Rheumatoid arthritis is an inflammatory disease that is also characterized by hypertrophy of the synovial lining. The reason for the accumulation of synovial cells in the rheumatoid joint remains unclear. It could be due to excessive proliferation of cells or, alternatively, to failure of cells to undergo normal senescence and death by apoptosis. In a recent study in Nature Medicine, Taniguchi et al1 report that rheumatoid synovial fibroblasts differ from osteoarthritis and normal synovial fibroblasts, as well as from skin and lung fibroblasts, in the regulation of a tumor suppressor gene. This gene, known as p16INK4a, is called a senescence gene because its expression is highest in senescent and terminally differentiated cells that are unable to proliferate. The investigators found that this gene is suppressed in all types of fibroblasts when they are grown in vitro. However, if the cells are manipulated by removing growth medium or by irradiating the cells, p16INK4a gene expression is upregulated in rheumatoid synovial fibroblasts but not the other types of fibroblasts. In conjunction with upregulation of the p16INK4a gene, rheumatoid fibroblasts became unresponsive to further attempts to stimulate growth. Furthermore, the investigators demonstrated that transfection of the joints of arthritic rats with this gene could ameliorate the signs and symptoms of arthritis, as well as reduce the damage to cartilage.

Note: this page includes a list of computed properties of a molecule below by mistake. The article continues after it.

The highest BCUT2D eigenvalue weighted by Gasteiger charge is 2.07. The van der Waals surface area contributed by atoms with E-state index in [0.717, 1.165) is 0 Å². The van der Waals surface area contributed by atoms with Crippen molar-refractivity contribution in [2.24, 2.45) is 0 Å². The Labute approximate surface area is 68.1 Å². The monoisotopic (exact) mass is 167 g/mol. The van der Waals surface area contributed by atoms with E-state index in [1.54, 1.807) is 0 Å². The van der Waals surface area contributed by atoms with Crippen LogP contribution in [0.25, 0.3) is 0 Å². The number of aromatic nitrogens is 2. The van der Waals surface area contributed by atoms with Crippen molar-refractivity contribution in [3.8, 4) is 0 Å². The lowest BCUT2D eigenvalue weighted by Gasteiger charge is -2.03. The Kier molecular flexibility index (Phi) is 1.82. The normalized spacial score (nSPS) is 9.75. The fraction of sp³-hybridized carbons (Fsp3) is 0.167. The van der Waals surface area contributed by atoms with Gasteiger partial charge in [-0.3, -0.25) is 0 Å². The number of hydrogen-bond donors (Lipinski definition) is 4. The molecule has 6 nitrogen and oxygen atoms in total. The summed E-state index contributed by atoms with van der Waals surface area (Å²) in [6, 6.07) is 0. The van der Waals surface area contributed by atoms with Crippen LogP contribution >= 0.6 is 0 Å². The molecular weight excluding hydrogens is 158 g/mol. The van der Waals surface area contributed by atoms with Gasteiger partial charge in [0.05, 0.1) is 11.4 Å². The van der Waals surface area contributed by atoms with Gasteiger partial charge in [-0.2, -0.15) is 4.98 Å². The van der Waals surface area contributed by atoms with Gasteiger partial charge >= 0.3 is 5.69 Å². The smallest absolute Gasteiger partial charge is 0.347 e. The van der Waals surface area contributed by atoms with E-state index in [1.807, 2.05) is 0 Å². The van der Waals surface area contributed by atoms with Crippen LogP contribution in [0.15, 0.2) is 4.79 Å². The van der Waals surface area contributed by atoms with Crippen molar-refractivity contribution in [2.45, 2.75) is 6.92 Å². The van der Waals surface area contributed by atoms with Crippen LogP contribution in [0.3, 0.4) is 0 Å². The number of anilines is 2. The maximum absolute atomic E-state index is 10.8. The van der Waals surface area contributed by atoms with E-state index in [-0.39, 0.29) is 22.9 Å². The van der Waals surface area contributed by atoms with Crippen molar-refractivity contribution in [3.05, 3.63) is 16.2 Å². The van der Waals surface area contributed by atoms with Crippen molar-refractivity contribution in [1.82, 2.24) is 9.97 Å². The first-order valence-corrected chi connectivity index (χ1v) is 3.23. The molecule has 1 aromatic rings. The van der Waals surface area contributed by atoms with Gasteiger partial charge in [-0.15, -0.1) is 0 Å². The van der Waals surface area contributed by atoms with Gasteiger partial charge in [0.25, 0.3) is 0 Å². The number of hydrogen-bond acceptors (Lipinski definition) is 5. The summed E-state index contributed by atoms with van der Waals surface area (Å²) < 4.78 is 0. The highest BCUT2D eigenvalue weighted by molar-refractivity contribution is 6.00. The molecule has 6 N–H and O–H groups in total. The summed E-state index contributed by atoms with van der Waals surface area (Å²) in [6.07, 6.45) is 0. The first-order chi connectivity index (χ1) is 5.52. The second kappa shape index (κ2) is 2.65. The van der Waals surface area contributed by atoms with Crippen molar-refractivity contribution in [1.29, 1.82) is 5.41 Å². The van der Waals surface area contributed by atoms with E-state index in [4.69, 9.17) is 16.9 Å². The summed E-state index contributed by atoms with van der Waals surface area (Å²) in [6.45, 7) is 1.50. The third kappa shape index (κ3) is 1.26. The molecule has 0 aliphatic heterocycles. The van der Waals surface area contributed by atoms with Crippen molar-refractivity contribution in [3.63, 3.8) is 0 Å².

These interesting findings suggest that proliferation of rheumatoid synovial cells may have some unique intrinsic properties that are not shared by other types of fibroblasts. In addition, they suggest that induction of this gene in patients with rheumatoid arthritis may constitute a novel approach to the treatment of rheumatoid arthritis.
1Taniguchi K, Kohsaka H, Inoue N, et al. Nature Medicine 5:760-767, 1999.